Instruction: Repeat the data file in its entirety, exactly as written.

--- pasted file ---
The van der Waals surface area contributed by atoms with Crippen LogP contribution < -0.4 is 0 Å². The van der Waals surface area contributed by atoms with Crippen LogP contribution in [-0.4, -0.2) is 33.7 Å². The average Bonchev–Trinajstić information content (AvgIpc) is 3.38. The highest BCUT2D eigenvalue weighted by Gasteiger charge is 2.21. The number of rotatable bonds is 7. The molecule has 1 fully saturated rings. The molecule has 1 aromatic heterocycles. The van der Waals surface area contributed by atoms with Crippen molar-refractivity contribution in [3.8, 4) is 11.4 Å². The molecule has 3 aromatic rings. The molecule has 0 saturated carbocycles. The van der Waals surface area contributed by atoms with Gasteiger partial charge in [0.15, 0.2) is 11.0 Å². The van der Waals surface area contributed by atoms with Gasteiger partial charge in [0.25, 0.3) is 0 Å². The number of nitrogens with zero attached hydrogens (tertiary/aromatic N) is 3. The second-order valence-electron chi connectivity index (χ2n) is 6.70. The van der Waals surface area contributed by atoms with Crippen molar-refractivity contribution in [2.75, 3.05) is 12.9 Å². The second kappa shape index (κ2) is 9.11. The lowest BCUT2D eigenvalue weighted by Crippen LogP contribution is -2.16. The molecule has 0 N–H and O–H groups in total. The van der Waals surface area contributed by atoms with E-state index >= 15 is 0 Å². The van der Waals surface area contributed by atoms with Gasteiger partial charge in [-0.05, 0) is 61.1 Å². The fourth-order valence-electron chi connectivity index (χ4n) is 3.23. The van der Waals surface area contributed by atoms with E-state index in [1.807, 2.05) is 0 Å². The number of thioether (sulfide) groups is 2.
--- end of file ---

The van der Waals surface area contributed by atoms with Crippen LogP contribution < -0.4 is 0 Å². The van der Waals surface area contributed by atoms with Crippen LogP contribution in [-0.4, -0.2) is 33.7 Å². The average Bonchev–Trinajstić information content (AvgIpc) is 3.38. The highest BCUT2D eigenvalue weighted by Gasteiger charge is 2.21. The number of rotatable bonds is 7. The molecule has 1 fully saturated rings. The molecule has 1 aromatic heterocycles. The van der Waals surface area contributed by atoms with Crippen molar-refractivity contribution in [3.8, 4) is 11.4 Å². The molecule has 3 aromatic rings. The molecule has 0 saturated carbocycles. The van der Waals surface area contributed by atoms with Gasteiger partial charge in [0.15, 0.2) is 11.0 Å². The van der Waals surface area contributed by atoms with Gasteiger partial charge in [0.25, 0.3) is 0 Å². The number of nitrogens with zero attached hydrogens (tertiary/aromatic N) is 3. The second-order valence-electron chi connectivity index (χ2n) is 6.70. The van der Waals surface area contributed by atoms with Crippen molar-refractivity contribution in [2.75, 3.05) is 12.9 Å². The second kappa shape index (κ2) is 9.11. The lowest BCUT2D eigenvalue weighted by Crippen LogP contribution is -2.16. The molecule has 0 N–H and O–H groups in total. The van der Waals surface area contributed by atoms with E-state index >= 15 is 0 Å². The van der Waals surface area contributed by atoms with Gasteiger partial charge in [-0.05, 0) is 61.1 Å². The fourth-order valence-electron chi connectivity index (χ4n) is 3.23. The van der Waals surface area contributed by atoms with E-state index in [1.807, 2.05) is 0 Å². The number of thioether (sulfide) groups is 2.